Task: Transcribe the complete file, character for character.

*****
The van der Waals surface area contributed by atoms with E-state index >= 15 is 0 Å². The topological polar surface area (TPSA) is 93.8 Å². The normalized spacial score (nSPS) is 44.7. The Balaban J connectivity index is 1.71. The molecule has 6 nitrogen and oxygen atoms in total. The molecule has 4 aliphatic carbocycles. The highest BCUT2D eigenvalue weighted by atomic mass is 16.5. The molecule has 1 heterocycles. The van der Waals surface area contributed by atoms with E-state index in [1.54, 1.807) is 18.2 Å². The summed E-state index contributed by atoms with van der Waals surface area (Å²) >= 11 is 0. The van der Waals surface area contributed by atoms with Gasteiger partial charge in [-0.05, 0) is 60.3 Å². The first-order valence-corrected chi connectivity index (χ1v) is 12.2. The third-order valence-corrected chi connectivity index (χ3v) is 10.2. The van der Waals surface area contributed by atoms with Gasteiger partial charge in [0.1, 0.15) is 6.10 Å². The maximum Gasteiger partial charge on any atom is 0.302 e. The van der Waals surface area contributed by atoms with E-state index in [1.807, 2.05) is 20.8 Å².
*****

The van der Waals surface area contributed by atoms with E-state index >= 15 is 0 Å². The topological polar surface area (TPSA) is 93.8 Å². The normalized spacial score (nSPS) is 44.7. The Balaban J connectivity index is 1.71. The molecule has 6 nitrogen and oxygen atoms in total. The molecule has 4 aliphatic carbocycles. The highest BCUT2D eigenvalue weighted by atomic mass is 16.5. The molecule has 1 heterocycles. The van der Waals surface area contributed by atoms with E-state index in [1.54, 1.807) is 18.2 Å². The summed E-state index contributed by atoms with van der Waals surface area (Å²) >= 11 is 0. The van der Waals surface area contributed by atoms with Gasteiger partial charge in [-0.05, 0) is 60.3 Å². The first-order valence-corrected chi connectivity index (χ1v) is 12.2. The third-order valence-corrected chi connectivity index (χ3v) is 10.2. The van der Waals surface area contributed by atoms with Gasteiger partial charge in [0.1, 0.15) is 6.10 Å². The maximum Gasteiger partial charge on any atom is 0.302 e. The van der Waals surface area contributed by atoms with E-state index in [1.807, 2.05) is 20.8 Å².